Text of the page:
Academic journal article Saul Bellow Journal

Effusive Paralysis: A Pre-Oedipal Reading of Saul Bellow's Herzog

Academic journal article Saul Bellow Journal

Effusive Paralysis: A Pre-Oedipal Reading of Saul Bellow's Herzog

Article excerpt

In Herzog Saul Bellow has constructed an epistolary novel that illustrates the close relationship between identity and language. The eponymous narrator--a middle-aged intellectual and professor living in the ideologically, scientifically and technologically shifting mid-twentieth century--is plagued by a sense of incompleteness and attempts to repair what is missing through the utilization of language alone. Using various linguistic strategies--language-based constructs meant to maneuver and appease Moses Herzog tries to define who he is by negotiating the space between himself and the environment.

Viewing this process through a psychoanalytic lens lays bare what keeps Herzog from achieving that end. The linguistic strategies that Herzog and his author employ dramatically and structurally reveal the protagonist to be locked in a narcissistic paralysis that language alone cannot extricate him from. Herzog's difficulties are, ironically, pre-verbal and cannot be rectified through merely linguistic means.

To comprehensively grasp the text, one must understand, in Freudlan and Neo-Freudlan terms, the pre-oedipal stage of development--from whence primary narcissism (1) emerges--and its influence upon the psyche. Especially critical is this stage's impact in this novel on self-exploration in a climate of social disruption. While there is a body of criticism approaching Herzog from a psychoanalytic angle that centers on Herzog's oedipal issues, or makes reference to his narcissistic challenges, (2) these analyses leave room for a dynamic exploration of how the protagonist's narcissistic perception shapes his conundrums.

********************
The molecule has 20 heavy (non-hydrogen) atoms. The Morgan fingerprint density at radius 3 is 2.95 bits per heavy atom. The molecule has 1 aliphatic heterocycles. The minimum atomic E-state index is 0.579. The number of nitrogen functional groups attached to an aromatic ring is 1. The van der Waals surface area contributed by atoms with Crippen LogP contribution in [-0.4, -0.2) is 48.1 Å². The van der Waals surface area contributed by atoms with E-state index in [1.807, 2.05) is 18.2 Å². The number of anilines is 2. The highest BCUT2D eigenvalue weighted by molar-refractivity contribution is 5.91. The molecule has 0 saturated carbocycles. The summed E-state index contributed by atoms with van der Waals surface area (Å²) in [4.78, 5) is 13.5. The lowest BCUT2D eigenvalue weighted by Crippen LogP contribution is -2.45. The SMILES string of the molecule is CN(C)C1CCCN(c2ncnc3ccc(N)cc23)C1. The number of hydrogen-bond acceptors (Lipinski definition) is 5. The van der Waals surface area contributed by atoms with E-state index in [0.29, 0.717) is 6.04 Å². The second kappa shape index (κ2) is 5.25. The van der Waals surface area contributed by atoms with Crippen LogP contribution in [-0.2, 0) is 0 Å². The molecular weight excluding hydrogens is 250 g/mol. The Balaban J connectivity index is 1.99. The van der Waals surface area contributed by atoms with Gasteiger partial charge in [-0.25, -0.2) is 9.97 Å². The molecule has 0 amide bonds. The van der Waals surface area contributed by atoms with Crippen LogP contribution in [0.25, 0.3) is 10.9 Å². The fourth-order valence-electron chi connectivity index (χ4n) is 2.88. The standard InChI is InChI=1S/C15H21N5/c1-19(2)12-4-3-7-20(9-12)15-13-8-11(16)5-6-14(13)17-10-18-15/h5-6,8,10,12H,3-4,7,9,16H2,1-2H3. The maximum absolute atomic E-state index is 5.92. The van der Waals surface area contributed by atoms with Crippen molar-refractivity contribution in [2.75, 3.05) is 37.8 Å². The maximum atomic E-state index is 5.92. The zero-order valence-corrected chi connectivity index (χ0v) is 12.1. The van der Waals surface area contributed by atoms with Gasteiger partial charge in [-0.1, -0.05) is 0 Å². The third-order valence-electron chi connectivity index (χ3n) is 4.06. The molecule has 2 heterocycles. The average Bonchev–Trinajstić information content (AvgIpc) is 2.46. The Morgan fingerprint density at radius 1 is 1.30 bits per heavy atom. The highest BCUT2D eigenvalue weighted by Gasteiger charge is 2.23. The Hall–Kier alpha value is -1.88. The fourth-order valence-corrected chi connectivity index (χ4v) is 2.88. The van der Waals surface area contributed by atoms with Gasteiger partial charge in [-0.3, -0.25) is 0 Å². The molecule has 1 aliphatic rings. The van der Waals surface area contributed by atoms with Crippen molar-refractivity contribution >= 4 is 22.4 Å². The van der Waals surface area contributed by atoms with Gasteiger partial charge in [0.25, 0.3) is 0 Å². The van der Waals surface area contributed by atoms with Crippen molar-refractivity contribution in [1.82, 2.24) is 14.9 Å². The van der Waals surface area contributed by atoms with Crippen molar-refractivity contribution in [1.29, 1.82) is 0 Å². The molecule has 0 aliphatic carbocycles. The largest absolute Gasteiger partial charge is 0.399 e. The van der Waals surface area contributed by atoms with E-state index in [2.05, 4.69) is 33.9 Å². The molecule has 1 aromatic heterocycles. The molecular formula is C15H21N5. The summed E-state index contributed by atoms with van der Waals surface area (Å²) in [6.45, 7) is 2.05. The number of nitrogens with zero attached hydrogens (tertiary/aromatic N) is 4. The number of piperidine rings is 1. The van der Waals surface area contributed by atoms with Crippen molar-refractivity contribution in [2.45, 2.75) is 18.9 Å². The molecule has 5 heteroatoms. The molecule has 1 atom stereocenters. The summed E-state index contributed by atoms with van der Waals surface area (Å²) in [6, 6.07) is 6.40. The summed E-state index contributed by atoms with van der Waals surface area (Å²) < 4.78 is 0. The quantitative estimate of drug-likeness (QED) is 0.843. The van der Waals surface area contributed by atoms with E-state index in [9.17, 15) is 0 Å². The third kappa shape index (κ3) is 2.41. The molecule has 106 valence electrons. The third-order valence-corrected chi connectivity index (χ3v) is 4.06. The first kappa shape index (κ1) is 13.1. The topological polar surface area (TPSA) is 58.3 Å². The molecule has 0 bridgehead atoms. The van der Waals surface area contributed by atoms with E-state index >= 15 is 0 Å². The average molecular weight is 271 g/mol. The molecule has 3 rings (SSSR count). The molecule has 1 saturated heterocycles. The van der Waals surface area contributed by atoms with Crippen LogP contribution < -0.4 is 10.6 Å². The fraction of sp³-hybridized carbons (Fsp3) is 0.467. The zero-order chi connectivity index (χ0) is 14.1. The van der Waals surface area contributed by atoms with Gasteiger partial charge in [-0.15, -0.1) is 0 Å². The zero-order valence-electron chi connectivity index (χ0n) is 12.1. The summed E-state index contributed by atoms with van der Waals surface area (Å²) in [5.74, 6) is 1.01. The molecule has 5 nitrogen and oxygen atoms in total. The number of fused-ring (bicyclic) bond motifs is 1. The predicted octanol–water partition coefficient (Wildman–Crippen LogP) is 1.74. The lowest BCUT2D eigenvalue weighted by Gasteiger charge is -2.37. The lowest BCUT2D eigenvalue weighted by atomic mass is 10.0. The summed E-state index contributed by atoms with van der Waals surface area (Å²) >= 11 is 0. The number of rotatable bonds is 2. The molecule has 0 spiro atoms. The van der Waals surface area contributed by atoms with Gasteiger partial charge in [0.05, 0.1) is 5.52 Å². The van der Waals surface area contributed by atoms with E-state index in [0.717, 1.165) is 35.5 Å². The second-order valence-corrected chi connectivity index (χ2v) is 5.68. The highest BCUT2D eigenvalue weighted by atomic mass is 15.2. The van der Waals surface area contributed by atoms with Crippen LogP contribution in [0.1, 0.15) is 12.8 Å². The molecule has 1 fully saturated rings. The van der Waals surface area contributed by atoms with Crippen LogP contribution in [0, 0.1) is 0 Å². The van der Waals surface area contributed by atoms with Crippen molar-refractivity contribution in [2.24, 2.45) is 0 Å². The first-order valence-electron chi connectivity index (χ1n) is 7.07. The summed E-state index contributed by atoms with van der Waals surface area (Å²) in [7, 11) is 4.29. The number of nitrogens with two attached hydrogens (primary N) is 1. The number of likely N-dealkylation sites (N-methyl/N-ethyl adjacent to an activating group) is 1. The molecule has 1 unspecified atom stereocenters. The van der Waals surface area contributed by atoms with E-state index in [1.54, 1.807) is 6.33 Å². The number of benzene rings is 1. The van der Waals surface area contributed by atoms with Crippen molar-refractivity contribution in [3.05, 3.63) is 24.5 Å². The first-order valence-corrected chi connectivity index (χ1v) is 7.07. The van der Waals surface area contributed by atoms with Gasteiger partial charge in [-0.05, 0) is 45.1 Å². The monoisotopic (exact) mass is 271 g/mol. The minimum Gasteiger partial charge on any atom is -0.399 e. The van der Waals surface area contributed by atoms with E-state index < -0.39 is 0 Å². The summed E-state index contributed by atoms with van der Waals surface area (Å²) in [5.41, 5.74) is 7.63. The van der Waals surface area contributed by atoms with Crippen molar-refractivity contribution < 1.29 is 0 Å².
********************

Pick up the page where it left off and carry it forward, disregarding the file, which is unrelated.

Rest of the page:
Herzog's narcissistic tendencies become critical when his wife, Madeline, leaves him for his closest friend, Valentine Gersbach. Herzog is amorphous to begin with, empowering Madeline to "dominate" (72) and define him, and the divorce "feels like death" (104) to Herzog because it marks the death of the self he believes she sustained: "everyone close to Madeline ... became exceptional, deeply gifted, brilliant. It had also happened to him." (51). After he and Madeline part, the inchoately developed Herzog thinks, unwittingly, that he must isolate himself to regroup, but as one cannot flourish in a vacuum, this severing is "... like death." (104)

Enraged and out of control, Herzog projects himself to the ends of the horizon. Despite knowing that, in general, "in anger people become dictatorial," (83) Herzog does not recognize that his need to impose order suffocates the world and turns it into an extension of himself. Without the possibility of contrasts, which enable intake and growth, Herzog beseeches the world to supply him with what he believes Madeline has offered: the very definition his imposition of self ultimately eclipses from emerging. Occupying all the space of his vision renders Herzog immobilized, able to work only "at about two percent of efficiency" (121).

Herzog's projections blur the boundaries that separate phenomena, people, and things from himself and each other. This confusion impacts his life in personal, professional, and social spheres. For instance, with regard to Herzog's reading of Valentine, he perceives the other's physicality as encroaching upon his own bodily perimeters, something illustrated by statements he makes, such as, "At moments I dislike having a face, a nose, lips, because he has them" (45).

Annie Reich notes in "Pathologic Forms of Self-Esteem Regulation" that the need for narcissistic inflation intensely competitive as a rule and involving contempt for others--derives from threats to one's bodily intactness (48). Herzog's comment indicates both the underlying belief that his corporeal self is not fully separated from Valentine's, and his disdain towards the other and himself--being tied to him--for the existence of the problem.

Herzog feels violated by and powerless against Valentine because he perceives his rival as having all the traits so troubling about himself. …

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